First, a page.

May 01, 2008

The Tunguska X-File



June 30, 1908 

There were three of us in the chum [teepee] – my husband Ivan and I, and the old man Vasily. Suddenly someone gave our chum a hard jolt. I was startled, cried out, and woke up Ivan, and we started to climb out of the sleeping bag. Again someone gave our chum a hard jolt, and we fell onto the ground. Old man Vasily fell on top of us, as if someone had tossed him up in the air. There was noise all around, someone was making noise and banging on the ellyun [the reindeer hide covering of the chum]. Suddenly it became very light, a bright sun was shining on us and a strong wind was blowing. Then someone fired a mighty shot, as if ice was exploding the way it does in the winter on the Katanga, and a dancing Uchir [tornado] immediately swooped down and grabbed the ellyun, started to twist it and spin it and then carried it off somewhere. There was nothing left but the dyukcha [frame of the chum]. I was scared out of my wits and started to go bucho [lose consciousness]; I saw the Uchir dancing. I cried out and immediately came back to life. The Uchir dumped the entire dyukcha on me and banged up my leg with one of the poles. I crawled out from under the poles and started to cry: the chest with the dishware had been thrown out of the tent and it was lying far away, opened and with many of the cups broken. I was looking at our forest and I couldn’t see it. Many tree trunks were standing branchless, leafless. Many, many trunks were lying on the ground. Dry tree trunks, branches, and reindeer moss were burning on the ground. I looked around and saw some kind of clothing burning; I walked up and saw that it was our rabbit-fur blanket and the fur sleeping bag that Ivan and I slept in.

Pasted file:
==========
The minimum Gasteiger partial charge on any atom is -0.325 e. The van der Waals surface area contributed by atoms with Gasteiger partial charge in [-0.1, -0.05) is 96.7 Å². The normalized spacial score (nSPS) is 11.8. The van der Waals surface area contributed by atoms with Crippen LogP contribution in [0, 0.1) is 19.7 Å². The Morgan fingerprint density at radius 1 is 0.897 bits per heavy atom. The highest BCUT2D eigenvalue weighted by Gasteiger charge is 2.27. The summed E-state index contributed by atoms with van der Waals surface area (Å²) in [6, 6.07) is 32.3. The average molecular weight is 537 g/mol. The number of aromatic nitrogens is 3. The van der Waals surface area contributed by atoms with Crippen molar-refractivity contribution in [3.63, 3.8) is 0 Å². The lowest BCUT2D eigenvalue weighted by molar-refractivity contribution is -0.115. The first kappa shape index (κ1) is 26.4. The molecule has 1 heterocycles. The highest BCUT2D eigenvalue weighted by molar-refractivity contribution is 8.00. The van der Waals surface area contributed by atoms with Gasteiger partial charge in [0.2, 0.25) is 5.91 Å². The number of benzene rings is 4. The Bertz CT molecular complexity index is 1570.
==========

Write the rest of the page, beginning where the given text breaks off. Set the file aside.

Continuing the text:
A bright summer night dawned and the fire began to die out. Instead of heat we started to have cold. We decided to move toward the Katanga. All around were wonders, horrible wonders. It wasn’t our forest. I had never seen such a forest. It was some kind of alien forest – we had a thick forest, an old forest. And now in many places there was no forest at all. On the mountains, all the tree trunks were lying down, and it was light, and you could see everything off in the distance. But you couldn’t walk through the swamps at the foot of the mountains: some tree trunks were standing, some were lying, some were leaning, some had fallen on one another. Many tree trunks were burned, and the dried sticks and moss were still burning and smoking.


Digital Subscription Required

Get unlimited digital access for just $2 a month.

Don't have an account? signup

About Us

Russian Life is a 29-year-young, award-winning publishing house that creates a bimonthly magazine, books, maps, and other products for Russophiles the world over.

Our Contacts

Russian Life
PO Box 567
Montpelier VT 05601-0567

800-639-4301
802-223-4955